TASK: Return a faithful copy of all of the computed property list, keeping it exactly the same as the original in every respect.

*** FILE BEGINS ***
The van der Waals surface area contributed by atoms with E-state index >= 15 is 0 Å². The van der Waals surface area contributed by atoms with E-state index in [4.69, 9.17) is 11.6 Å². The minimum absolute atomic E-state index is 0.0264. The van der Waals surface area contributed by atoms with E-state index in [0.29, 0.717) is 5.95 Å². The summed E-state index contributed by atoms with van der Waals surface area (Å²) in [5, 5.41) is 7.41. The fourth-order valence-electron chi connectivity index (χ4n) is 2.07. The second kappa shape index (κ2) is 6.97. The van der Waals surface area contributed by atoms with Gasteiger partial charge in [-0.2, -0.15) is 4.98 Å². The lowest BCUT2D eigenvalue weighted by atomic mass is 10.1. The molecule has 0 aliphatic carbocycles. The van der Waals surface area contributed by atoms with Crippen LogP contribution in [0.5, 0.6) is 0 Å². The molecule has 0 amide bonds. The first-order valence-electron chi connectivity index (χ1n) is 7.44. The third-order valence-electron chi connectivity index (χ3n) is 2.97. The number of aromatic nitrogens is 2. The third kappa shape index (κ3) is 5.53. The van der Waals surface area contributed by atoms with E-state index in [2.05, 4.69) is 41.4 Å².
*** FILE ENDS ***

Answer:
The van der Waals surface area contributed by atoms with E-state index >= 15 is 0 Å². The van der Waals surface area contributed by atoms with E-state index in [4.69, 9.17) is 11.6 Å². The minimum absolute atomic E-state index is 0.0264. The van der Waals surface area contributed by atoms with E-state index in [0.29, 0.717) is 5.95 Å². The summed E-state index contributed by atoms with van der Waals surface area (Å²) in [5, 5.41) is 7.41. The fourth-order valence-electron chi connectivity index (χ4n) is 2.07. The second kappa shape index (κ2) is 6.97. The van der Waals surface area contributed by atoms with Gasteiger partial charge in [-0.2, -0.15) is 4.98 Å². The lowest BCUT2D eigenvalue weighted by atomic mass is 10.1. The molecule has 0 aliphatic carbocycles. The van der Waals surface area contributed by atoms with Crippen LogP contribution in [0.5, 0.6) is 0 Å². The molecule has 0 amide bonds. The first-order valence-electron chi connectivity index (χ1n) is 7.44. The third-order valence-electron chi connectivity index (χ3n) is 2.97. The number of aromatic nitrogens is 2. The third kappa shape index (κ3) is 5.53. The van der Waals surface area contributed by atoms with E-state index in [2.05, 4.69) is 41.4 Å².